“You can go over there yourself. Stop sitting here blankly with me,” Ding Ji spoke up. “Just don’t tell them I came. I want to sit for a while.”
“Okay.” Liu Jinpeng jumped up at once, but he quickly sat back next to him. Looking at the person who had been staring into space idly the whole time, he whispered, “There’s nothing wrong with that person, right?”
“He’s a first-rate student with hurt feelings. What could be wrong with him?” Ding Ji said.
Liu Jinpeng stared at him for a while: “You’re so fucking vicious.”
“Go, go.” Ding Ji waved him away.
Liu Jinpeng leapt down the stairs and ran over to Da-Dong and the others.
Ding Ji fixed his gaze on the back of the person’s head in front of him. This person seemed like he had entered a meditative state. He hadn’t moved for nearly ten minutes.
He hesitated and looked around him before he picked up a small piece of cement that had crumbled off from who knows where, aimed it at the step next to the person’s right hand, and flicked it over.
He frequently tossed things into the trash from a distance and he could generally get them in. He was very confident in his accuracy.
But the moment the cement piece was flicked, it broke into two tinier pieces.
One tiny piece landed in its intended place, the step next to the person’s hand.
The other tiny piece landed on the person’s head.
Furthermore, it didn’t bounce off.
Just like that, it serenely stopped on his head.
Lin Wuyu raised a hand and felt his head.
When he saw the cement fragment in his hand, he froze, then turned.
He didn’t know when it had happened, but there was only one person left out of the three people behind him. It was the swindler called Chicken Bro, who was currently looking at him.
Lin Wuyu didn’t feel very strongly about this sort of provocation, only flicking the cement piece back to Chicken Bro’s hand while he was at it, then asking: “What’s the matter?”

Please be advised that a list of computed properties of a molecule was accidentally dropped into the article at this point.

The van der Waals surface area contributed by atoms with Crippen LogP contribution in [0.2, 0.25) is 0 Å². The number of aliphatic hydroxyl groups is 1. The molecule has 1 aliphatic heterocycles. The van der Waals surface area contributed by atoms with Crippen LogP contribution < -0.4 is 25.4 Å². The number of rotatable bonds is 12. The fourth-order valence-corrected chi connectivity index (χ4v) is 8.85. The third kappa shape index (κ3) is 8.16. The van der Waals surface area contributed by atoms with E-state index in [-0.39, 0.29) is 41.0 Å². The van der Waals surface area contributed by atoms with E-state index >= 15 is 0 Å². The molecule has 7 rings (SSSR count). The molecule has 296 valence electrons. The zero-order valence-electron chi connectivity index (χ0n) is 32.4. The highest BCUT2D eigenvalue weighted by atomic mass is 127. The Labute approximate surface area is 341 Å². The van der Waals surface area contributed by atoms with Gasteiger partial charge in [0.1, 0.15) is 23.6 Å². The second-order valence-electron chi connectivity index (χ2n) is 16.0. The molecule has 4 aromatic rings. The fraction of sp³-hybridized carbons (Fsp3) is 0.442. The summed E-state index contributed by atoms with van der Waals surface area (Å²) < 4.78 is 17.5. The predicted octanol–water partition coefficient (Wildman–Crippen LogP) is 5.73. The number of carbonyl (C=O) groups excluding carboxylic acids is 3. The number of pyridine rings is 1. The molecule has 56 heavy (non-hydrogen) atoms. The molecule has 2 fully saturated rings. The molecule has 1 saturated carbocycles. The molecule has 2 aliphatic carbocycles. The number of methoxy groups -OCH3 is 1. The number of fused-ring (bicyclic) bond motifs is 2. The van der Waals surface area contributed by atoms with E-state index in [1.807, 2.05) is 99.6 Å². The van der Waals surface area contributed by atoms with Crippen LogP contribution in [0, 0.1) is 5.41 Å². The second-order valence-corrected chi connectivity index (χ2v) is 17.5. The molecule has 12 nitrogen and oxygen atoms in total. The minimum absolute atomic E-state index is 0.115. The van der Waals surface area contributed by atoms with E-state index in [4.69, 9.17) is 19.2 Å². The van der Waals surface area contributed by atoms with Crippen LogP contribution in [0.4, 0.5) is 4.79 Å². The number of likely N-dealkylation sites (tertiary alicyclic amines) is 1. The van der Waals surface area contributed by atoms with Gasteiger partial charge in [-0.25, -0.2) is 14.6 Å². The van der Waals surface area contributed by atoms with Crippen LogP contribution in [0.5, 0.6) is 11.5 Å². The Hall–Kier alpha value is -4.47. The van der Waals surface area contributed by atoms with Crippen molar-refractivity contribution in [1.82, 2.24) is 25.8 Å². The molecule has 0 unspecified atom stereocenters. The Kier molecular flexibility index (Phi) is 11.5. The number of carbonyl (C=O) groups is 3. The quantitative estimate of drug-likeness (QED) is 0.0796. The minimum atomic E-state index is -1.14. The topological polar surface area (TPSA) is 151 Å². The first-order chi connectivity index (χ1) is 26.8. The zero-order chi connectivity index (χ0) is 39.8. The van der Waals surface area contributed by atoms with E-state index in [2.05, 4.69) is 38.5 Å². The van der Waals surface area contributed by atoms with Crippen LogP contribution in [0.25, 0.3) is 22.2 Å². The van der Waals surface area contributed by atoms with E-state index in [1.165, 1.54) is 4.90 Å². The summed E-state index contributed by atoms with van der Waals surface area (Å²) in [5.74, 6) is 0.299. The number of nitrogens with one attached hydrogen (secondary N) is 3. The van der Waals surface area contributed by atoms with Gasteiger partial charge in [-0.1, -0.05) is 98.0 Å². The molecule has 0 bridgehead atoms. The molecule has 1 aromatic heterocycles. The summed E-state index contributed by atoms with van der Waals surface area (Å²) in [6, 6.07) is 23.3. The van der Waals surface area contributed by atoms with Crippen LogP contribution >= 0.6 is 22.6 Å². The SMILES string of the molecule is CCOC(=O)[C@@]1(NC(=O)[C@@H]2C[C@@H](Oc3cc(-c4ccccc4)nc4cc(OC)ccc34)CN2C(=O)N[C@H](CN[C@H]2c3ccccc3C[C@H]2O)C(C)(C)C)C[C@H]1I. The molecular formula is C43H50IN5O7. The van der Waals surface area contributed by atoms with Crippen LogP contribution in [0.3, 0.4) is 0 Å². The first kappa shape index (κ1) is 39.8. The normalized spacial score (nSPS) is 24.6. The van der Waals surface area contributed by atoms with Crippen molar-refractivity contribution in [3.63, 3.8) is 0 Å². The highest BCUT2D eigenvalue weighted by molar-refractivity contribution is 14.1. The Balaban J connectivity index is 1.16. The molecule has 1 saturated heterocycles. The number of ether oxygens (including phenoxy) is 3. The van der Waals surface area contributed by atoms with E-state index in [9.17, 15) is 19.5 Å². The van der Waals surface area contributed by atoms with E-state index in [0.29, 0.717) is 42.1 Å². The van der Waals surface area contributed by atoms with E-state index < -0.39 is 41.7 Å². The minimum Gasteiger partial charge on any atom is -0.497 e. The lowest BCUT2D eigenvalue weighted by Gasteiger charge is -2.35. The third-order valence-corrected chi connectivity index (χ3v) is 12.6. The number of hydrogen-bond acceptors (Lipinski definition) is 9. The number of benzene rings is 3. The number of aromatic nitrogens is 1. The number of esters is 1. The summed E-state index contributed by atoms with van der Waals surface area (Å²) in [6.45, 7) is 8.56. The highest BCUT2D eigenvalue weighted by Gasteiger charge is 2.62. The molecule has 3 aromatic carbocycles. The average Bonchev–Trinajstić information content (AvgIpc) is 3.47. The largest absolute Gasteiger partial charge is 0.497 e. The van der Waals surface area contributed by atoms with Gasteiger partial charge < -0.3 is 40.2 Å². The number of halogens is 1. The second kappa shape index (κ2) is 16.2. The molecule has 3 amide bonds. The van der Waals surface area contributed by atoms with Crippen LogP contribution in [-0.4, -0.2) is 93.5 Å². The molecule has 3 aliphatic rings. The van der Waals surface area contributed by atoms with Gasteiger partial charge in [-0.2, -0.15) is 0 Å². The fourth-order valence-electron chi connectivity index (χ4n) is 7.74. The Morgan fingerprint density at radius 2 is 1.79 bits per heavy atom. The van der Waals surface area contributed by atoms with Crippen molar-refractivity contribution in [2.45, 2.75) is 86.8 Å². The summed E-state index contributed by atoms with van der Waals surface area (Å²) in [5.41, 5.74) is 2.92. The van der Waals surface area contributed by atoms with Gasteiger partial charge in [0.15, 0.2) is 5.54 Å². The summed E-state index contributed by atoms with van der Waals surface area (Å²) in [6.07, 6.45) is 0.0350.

“Nothing.” Chicken Bro lowered his head and looked at the cement that had returned to his hand. “Your aim isn’t bad.”
Lin Wuyu’s studying train of thought had already been disrupted, so he didn’t turn back and continue, still gazing at him. “Do you charge?”
“What?” Chicken Bro furrowed his brows.
“Just…fortune-telling,” Lin Wuyu said. “How much is it?”
He didn’t know what style of jianghu swindler Chicken Bro was, but in any case, when he heard the four words “how much is it,” his expression suddenly changed: “What did you say?”
Lin Wuyu gazed at him wordlessly.
“Do you know who I am?” He pointed at himself.
Lin Wuyu thought for a few minutes, then cleared his throat: “Is it…Chicken Bro?”
Chicken Bro froze first, opening his mouth but unable to form words for a long time. After a while, he suddenly laughed: “If you were anyone else, you’d be dead where you stand, you know.”
Lin Wuyu lifted the corner of his mouth, repressing a smile.
“The unaware are innocent. Go ahead and laugh, it’s fine.” Chicken Bro slid down a step, sitting behind him. He stretched out a hand, his tone kind while the contents were harsh. “My name is Ding Ji, the ji from ‘light breeze and clear moon.’  You can just use my name. If you call me by the wrong one again, I’ll beat you up right away into the most brilliant electric spinning top tonight.”